A note on corn: While grilled corn is traditionally a staple of American summers, it doesn’t count toward your half a plate of vegetables due to its starch content. However, a half or whole ear can count as the complex carbohydrate portion of your meal. (Another great complex carb to add to your meals is grilled fruit. Grilling tends to bring out the natural sugars, creating a delicious dessert or side. Try adding grilled pineapple to your burgers. You can also grill bananas, stone fruits like nectarines and peaches, and melons. Yum!)
A Few Recipes to Get You Started
Easy Grilled Vegetable Salad:
- Choose 3-4 of the following vegetables, chopped in large pieces: bell pepper, mushroom (leave whole), summer squash, eggplant, broccolini, asparagus, onion.
- Grill for a few minutes on each side, until the veggies are easily pierceable with a fork but still hold their shape.
- Remove from the grill and chop into uniform pieces.
- Drizzle olive oil, salt and pepper over the vegetables. Add your favorite chopped fresh summer herb like basil, cilantro, or parsley. For an added kick add red pepper flakes or chopped jalapeno.
Grilled Veggie Foil Packs:
These are a family favorite to bring on camping trips and roast over the fire!
- Choose 3-4 of the following vegetables, chopped in 1-inch pieces: bell pepper, mushroom (leave whole), summer squash, eggplant, broccolini, asparagus, onion.
- Cut up corn cobs into 2 inch pieces.
- Optional: Add a few diced pieces of chicken sausage or rinsed and drained canned large white beans.
- Place vegetables and optional ingredients in a bowl. Drizzle olive oil and stir. Add a few tablespoons of your favorite seasoning blend, such as Trader Joe’s 21 Seasoning Salute.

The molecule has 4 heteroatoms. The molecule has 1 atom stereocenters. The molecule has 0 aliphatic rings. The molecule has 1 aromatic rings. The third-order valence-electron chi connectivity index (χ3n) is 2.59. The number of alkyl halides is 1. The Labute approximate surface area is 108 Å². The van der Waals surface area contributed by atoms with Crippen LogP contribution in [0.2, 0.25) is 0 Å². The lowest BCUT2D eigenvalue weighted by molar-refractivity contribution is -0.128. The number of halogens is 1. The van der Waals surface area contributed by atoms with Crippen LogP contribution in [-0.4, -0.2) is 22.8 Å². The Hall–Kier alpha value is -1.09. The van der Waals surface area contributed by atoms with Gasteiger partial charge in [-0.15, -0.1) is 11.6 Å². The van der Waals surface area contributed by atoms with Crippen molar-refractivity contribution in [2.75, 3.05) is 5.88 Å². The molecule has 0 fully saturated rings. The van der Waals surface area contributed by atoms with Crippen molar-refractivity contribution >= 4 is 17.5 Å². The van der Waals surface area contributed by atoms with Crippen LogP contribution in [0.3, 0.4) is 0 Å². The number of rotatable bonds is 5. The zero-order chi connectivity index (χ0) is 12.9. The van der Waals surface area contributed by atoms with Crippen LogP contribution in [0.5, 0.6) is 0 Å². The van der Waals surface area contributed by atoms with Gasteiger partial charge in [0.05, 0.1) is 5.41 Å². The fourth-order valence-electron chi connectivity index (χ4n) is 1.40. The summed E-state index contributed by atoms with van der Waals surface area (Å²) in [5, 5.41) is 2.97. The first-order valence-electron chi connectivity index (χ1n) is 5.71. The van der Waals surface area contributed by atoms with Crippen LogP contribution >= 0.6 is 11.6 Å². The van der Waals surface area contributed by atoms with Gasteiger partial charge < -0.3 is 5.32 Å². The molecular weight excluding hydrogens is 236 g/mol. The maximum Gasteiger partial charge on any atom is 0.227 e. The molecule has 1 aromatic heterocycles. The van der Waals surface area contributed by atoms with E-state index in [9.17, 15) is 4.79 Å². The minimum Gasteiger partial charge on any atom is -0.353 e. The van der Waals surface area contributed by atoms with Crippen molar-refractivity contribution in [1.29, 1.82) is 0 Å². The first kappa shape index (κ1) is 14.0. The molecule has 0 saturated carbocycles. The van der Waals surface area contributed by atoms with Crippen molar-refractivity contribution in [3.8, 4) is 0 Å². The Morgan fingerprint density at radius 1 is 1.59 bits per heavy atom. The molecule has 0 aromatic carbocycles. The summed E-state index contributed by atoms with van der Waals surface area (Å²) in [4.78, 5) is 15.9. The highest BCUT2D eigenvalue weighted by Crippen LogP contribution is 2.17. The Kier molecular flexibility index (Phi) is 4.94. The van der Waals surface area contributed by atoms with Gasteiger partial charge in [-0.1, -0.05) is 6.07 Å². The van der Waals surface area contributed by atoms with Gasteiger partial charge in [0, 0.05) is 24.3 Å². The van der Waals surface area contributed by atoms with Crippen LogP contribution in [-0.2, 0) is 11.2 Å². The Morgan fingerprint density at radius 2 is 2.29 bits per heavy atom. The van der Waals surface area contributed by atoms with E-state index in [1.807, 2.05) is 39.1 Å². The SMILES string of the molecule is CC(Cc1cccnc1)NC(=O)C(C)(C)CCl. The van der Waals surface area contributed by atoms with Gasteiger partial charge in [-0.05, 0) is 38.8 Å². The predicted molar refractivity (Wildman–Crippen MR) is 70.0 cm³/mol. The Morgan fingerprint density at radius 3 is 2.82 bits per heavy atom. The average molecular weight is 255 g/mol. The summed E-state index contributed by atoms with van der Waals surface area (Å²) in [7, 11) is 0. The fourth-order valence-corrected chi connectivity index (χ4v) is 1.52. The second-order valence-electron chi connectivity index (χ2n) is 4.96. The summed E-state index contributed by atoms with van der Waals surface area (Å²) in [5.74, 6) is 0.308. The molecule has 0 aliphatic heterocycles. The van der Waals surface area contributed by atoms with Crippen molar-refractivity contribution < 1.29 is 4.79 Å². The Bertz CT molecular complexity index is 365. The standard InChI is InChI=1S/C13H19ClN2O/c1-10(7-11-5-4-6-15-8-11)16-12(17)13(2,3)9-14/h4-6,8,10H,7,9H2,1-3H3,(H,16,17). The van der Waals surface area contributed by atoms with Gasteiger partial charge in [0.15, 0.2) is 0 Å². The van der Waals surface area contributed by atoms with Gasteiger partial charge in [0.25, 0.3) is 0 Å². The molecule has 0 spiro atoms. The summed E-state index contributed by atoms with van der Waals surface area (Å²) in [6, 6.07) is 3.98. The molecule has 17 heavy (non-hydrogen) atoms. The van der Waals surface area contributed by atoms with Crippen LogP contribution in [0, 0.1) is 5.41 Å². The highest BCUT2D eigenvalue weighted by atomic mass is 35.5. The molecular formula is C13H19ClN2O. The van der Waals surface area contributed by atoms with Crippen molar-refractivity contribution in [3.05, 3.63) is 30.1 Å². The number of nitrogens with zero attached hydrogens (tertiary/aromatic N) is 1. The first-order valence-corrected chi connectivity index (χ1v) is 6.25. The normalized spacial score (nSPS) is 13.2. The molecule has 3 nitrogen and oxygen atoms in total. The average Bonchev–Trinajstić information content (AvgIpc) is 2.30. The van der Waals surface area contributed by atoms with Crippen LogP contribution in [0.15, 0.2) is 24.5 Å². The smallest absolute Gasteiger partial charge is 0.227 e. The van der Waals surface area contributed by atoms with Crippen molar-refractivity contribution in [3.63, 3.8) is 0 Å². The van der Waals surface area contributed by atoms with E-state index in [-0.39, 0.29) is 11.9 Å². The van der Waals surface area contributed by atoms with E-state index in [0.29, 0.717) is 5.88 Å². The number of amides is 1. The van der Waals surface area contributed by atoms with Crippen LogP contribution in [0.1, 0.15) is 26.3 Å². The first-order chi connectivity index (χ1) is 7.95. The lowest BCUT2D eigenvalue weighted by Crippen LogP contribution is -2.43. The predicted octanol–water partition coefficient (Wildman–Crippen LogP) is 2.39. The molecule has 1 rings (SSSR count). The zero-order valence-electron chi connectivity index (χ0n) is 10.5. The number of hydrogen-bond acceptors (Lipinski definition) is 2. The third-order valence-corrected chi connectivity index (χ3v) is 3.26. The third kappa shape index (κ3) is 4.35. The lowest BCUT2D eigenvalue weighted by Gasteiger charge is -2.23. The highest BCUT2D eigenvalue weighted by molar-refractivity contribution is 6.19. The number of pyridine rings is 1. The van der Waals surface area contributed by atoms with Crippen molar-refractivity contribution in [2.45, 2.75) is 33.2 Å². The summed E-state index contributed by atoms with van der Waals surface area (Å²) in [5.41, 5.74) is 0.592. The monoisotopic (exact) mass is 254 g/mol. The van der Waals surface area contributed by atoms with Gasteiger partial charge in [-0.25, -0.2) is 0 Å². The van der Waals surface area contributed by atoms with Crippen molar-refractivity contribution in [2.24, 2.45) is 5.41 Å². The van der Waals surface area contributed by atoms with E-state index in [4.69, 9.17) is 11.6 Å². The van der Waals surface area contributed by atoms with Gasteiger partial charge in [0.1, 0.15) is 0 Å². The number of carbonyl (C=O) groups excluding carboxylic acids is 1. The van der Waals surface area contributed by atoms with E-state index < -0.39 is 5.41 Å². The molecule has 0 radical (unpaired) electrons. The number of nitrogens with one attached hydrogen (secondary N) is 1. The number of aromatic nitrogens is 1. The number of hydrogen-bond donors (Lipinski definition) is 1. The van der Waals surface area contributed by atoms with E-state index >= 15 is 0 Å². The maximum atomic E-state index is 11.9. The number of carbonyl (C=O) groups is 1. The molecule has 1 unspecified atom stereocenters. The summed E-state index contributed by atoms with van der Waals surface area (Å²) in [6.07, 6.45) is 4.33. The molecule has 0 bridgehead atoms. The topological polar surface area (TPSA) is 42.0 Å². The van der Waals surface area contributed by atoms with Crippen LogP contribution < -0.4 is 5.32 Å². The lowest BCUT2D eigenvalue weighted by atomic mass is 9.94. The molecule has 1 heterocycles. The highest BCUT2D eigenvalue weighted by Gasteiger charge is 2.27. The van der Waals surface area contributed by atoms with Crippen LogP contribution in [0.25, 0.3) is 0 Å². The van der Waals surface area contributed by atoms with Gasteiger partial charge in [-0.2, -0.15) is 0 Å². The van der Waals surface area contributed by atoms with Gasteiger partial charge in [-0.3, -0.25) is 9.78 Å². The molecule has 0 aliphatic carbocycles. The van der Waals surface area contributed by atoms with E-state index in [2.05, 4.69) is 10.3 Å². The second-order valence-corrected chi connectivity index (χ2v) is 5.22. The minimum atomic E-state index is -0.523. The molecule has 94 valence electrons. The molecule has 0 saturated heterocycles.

- Create 2 aluminum foil boxes, divide vegetable mixture evenly between the foil packets, cover with foil lid and crimp closed.
- Place over a grill or campfire and cook for about 5 minutes on each side.
- Scaglioni S, Salvioni M, Galimberti C. Influence of parental attitudes in the development of children eating behaviour. Br J Nutr. 2008;99 Suppl 1:S22-5.
- Annesi JJ. Effects of Treatment-Associated Increases in Fruit and Vegetable Intake on the Consumption of Other Food Groups and Weight Through Self-Regulatory Processes. Perm J. 2018;22
- Threapleton DE, Greenwood DC, Evans CE, et al. Dietary fibre intake and risk of cardiovascular disease: systematic review and meta-analysis. BMJ. 2013;347:f6879.
- Aller R, De luis DA, Izaola O, et al. Effect of soluble fiber intake in lipid and glucose levels in healthy subjects: a randomized clinical trial. Diabetes Res Clin Pract. 2004;65(1):7-11.
- Howarth NC, Saltzman E, Roberts SB. Dietary fiber and weight regulation. Nutr Rev. 2001;59(5):129-39.
- Morris MC, Evans DA, Tangney CC, Bienias JL, Wilson RS. Associations of vegetable and fruit consumption with age-related cognitive change. Neurology. 2006;67(8):1370-6.
- Morris MC, Tangney CC, Wang Y, et al. MIND diet slows cognitive decline with aging. Alzheimers Dement. 2015;11(9):1015-22.